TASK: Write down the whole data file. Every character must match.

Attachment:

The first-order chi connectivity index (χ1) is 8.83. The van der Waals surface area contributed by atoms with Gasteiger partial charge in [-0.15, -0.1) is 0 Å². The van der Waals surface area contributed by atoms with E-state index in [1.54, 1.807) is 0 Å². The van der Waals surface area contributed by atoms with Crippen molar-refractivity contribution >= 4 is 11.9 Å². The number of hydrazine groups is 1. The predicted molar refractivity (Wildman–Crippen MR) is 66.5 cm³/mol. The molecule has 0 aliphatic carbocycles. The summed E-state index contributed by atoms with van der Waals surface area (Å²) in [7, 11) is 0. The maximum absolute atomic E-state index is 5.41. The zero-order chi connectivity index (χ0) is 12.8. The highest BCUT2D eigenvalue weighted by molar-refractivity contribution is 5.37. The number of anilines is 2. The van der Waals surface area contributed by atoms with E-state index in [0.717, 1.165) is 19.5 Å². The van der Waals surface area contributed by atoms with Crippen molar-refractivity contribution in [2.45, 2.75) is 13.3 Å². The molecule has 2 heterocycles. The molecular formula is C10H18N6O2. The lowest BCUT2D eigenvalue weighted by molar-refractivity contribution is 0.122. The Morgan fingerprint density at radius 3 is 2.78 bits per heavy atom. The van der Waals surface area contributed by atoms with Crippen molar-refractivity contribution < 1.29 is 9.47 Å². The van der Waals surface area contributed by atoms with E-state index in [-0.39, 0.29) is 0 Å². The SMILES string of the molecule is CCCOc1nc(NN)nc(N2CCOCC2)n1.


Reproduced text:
The first-order chi connectivity index (χ1) is 8.83. The van der Waals surface area contributed by atoms with Gasteiger partial charge in [-0.15, -0.1) is 0 Å². The van der Waals surface area contributed by atoms with E-state index in [1.54, 1.807) is 0 Å². The van der Waals surface area contributed by atoms with Crippen molar-refractivity contribution >= 4 is 11.9 Å². The number of hydrazine groups is 1. The predicted molar refractivity (Wildman–Crippen MR) is 66.5 cm³/mol. The molecule has 0 aliphatic carbocycles. The summed E-state index contributed by atoms with van der Waals surface area (Å²) in [7, 11) is 0. The maximum absolute atomic E-state index is 5.41. The zero-order chi connectivity index (χ0) is 12.8. The highest BCUT2D eigenvalue weighted by molar-refractivity contribution is 5.37. The number of anilines is 2. The van der Waals surface area contributed by atoms with E-state index in [0.717, 1.165) is 19.5 Å². The van der Waals surface area contributed by atoms with Crippen molar-refractivity contribution in [2.45, 2.75) is 13.3 Å². The molecule has 2 heterocycles. The molecular formula is C10H18N6O2. The lowest BCUT2D eigenvalue weighted by molar-refractivity contribution is 0.122. The Morgan fingerprint density at radius 3 is 2.78 bits per heavy atom. The van der Waals surface area contributed by atoms with Crippen molar-refractivity contribution < 1.29 is 9.47 Å². The van der Waals surface area contributed by atoms with E-state index in [-0.39, 0.29) is 0 Å². The SMILES string of the molecule is CCCOc1nc(NN)nc(N2CCOCC2)n1.